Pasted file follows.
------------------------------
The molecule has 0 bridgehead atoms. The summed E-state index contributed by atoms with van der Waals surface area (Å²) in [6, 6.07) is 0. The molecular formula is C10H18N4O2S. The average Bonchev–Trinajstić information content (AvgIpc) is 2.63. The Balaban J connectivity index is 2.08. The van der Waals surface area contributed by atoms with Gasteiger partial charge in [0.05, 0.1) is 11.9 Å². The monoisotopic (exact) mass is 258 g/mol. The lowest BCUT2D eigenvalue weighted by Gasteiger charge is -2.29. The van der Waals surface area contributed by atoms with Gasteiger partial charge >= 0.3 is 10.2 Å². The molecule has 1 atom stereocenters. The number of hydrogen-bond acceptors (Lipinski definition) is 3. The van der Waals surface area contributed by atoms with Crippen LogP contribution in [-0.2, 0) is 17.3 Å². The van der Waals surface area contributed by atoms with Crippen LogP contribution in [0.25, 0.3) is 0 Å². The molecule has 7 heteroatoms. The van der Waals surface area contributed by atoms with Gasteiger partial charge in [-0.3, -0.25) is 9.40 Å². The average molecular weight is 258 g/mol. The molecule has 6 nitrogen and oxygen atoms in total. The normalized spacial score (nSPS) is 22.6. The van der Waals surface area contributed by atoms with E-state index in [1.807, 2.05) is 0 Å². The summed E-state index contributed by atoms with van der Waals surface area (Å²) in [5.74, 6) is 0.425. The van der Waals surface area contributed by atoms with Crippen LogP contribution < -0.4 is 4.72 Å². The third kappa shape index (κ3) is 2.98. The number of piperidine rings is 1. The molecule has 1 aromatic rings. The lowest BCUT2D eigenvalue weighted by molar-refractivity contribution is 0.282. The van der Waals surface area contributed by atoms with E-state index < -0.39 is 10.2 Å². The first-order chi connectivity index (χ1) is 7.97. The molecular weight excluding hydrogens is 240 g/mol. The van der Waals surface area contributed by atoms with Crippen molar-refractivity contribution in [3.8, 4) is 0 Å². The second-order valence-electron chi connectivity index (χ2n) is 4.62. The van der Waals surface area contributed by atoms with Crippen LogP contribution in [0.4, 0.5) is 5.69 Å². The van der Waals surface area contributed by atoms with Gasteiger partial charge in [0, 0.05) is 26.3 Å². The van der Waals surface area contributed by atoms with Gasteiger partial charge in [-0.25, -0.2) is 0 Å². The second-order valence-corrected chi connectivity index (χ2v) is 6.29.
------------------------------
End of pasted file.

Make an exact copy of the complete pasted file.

The molecule has 0 bridgehead atoms. The summed E-state index contributed by atoms with van der Waals surface area (Å²) in [6, 6.07) is 0. The molecular formula is C10H18N4O2S. The average Bonchev–Trinajstić information content (AvgIpc) is 2.63. The Balaban J connectivity index is 2.08. The van der Waals surface area contributed by atoms with Gasteiger partial charge in [0.05, 0.1) is 11.9 Å². The monoisotopic (exact) mass is 258 g/mol. The lowest BCUT2D eigenvalue weighted by Gasteiger charge is -2.29. The van der Waals surface area contributed by atoms with Gasteiger partial charge >= 0.3 is 10.2 Å². The molecule has 1 atom stereocenters. The number of hydrogen-bond acceptors (Lipinski definition) is 3. The van der Waals surface area contributed by atoms with Crippen LogP contribution in [-0.2, 0) is 17.3 Å². The van der Waals surface area contributed by atoms with Crippen LogP contribution in [0.25, 0.3) is 0 Å². The molecule has 7 heteroatoms. The van der Waals surface area contributed by atoms with Gasteiger partial charge in [-0.3, -0.25) is 9.40 Å². The average molecular weight is 258 g/mol. The molecule has 6 nitrogen and oxygen atoms in total. The normalized spacial score (nSPS) is 22.6. The van der Waals surface area contributed by atoms with E-state index in [1.807, 2.05) is 0 Å². The summed E-state index contributed by atoms with van der Waals surface area (Å²) in [5.74, 6) is 0.425. The van der Waals surface area contributed by atoms with Crippen LogP contribution < -0.4 is 4.72 Å². The third kappa shape index (κ3) is 2.98. The number of piperidine rings is 1. The molecule has 1 aromatic rings. The lowest BCUT2D eigenvalue weighted by molar-refractivity contribution is 0.282. The van der Waals surface area contributed by atoms with E-state index < -0.39 is 10.2 Å². The first-order chi connectivity index (χ1) is 7.97. The molecular weight excluding hydrogens is 240 g/mol. The van der Waals surface area contributed by atoms with Crippen molar-refractivity contribution in [3.8, 4) is 0 Å². The second-order valence-electron chi connectivity index (χ2n) is 4.62. The van der Waals surface area contributed by atoms with Crippen LogP contribution in [0.4, 0.5) is 5.69 Å². The van der Waals surface area contributed by atoms with Gasteiger partial charge in [0, 0.05) is 26.3 Å². The van der Waals surface area contributed by atoms with Gasteiger partial charge in [-0.25, -0.2) is 0 Å². The second-order valence-corrected chi connectivity index (χ2v) is 6.29.